Sound is a pressure wave, but this wave behaves slightly differently through air as compared to water. Water is denser than air, so it takes more energy to generate a wave, but once a wave has started, it will travel faster than it would do in air.
A relay race
Sound travels by particles bumping into each other as they vibrate. It is a little like a relay race – each runner holds a little bit of information (the baton), and when they make contact with the next runner, they pass the information on.
In the case of sound, the runners are particles and the information (baton) they are passing along is energy of vibration. In a sound wave, a particle picks up some energy and keeps it until it bumps into a neighbouring particle. The next particle will then pick up the energy and transfer it to the next one in the chain. This happens extremely fast and is detected as a wave of pressure.
Sound won’t travel in a vacuum because there are no particles to bump together to transmit the vibration.
Sound in air
In a gas like air, the particles are generally far apart so they travel further before they bump into one another. There is not much resistance to movement so it doesn’t take much to start a wave, but it won’t travel as fast.
Sound in water
In water, the particles are much closer together, and they can quickly transmit vibration energy from one particle to the next. This means that the sound wave travels over four times faster than it would in air, but it takes a lot of energy to start the vibration. A faint sound in air wouldn’t be transmitted in water as the wave wouldn’t have enough energy to force the water particles to move.
Sound in solids
In a solid, the particles are even closer together and linked by chemical bonds so the wave travels even faster than it does in either liquid or air, but you need quite a lot of energy to start the wave at the beginning.
Sound and temperature
Temperature has a marked influence on the speed of sound. This is not due to a change in how closely together the particles are to each other but relates to the amount of energy that each particle has. Hot particles have more energy and transmit sound better than cold particles. Water in Antarctica will transmit sound slower than water in the tropics.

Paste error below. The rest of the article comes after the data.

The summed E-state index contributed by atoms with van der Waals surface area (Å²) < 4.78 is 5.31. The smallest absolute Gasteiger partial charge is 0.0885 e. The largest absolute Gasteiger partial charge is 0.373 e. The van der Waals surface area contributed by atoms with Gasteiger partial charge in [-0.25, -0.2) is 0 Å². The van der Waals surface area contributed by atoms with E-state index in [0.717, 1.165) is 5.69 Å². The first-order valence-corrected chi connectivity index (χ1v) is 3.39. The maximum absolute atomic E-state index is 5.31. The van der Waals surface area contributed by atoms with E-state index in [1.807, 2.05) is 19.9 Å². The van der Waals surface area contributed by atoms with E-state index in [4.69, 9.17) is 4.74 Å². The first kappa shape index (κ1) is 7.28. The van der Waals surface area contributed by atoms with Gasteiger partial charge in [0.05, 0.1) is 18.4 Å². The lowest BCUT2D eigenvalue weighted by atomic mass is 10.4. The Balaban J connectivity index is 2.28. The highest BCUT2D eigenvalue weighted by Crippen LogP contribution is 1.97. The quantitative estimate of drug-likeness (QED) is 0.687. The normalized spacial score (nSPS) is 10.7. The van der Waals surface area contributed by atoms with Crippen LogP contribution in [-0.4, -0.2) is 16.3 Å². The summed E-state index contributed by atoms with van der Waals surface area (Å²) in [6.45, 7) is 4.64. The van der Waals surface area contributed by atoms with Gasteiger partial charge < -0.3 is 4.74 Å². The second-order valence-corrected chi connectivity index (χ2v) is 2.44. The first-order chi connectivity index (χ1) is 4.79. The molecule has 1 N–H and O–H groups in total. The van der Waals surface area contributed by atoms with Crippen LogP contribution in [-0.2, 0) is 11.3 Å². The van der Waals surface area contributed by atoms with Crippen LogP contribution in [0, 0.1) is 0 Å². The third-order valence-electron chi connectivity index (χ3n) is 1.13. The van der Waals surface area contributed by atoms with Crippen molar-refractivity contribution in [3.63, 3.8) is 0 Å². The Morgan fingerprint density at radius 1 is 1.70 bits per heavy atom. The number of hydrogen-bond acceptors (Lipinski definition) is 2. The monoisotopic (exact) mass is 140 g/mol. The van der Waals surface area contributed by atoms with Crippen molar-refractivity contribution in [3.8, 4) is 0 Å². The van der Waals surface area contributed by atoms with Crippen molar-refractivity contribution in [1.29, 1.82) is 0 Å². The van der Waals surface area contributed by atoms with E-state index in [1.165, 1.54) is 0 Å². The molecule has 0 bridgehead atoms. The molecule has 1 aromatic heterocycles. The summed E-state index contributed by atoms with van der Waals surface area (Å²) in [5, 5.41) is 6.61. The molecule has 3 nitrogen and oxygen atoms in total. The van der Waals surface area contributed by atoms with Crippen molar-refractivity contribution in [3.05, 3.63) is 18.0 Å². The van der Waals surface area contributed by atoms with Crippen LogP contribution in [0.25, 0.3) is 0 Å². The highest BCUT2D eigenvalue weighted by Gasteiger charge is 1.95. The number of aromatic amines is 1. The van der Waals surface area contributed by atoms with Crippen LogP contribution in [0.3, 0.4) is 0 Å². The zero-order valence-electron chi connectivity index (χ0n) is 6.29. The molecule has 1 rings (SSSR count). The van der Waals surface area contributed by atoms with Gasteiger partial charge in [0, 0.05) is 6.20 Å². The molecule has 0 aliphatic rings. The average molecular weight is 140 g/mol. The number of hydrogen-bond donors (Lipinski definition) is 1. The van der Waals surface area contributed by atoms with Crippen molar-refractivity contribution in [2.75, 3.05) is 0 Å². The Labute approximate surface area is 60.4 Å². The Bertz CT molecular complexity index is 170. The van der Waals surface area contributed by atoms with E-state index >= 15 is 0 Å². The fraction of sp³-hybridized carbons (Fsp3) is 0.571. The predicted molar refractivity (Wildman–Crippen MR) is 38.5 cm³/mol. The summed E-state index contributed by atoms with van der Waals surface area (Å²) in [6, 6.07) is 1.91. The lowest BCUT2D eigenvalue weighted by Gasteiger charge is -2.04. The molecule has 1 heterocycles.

Some comparisons for the speed of sound in different materials
Air at 20°C
343 metres per second (m/s) – also known as Mach1
Air at 0°C
Helium at 0°C
Water at 20°C
Water at 0°C
Explore the science concept related to sound further with these articles:
- Hearing sound – the basics of sound waves
- Measuring sound – the different parts of a sound wave, how we talk about and measure sound
- Sound – visualising sound waves – helps students to 'see’ sound waves with videos and diagrams
In our recorded PLD session Sounds of Aotearoa a group of primary science educators introduce some fun ways you can learn and teach about sound.
Use these activities to explore some essential physics ideas relating to sound, but in a whole new way.
- Modelling waves with slinkies – stay indoors and model how sound travels.
- Catching worms using ground sounds – go outdoors and investigate whether there is any evidence that earthworms respond to vibrations in the ground.
- Sound detectives – can you locate sounds while blindfolded?
- Make and use a hydrophone – and listen to underwater sounds.
- Sound on an oscilloscope – use oscilloscope software and your computer to make and watch a visual sound display.
- Investigating sound – simple exploratory activities and questions to experience and build an understanding of sound.
- Hearing sounds – using whispers and vibrations to hear and experience how sound moves.
- Hearing sounds under water – go underwater yourselves to listen to sounds
- Measuring the speed of sound – use a timing app to measure the speed of sound.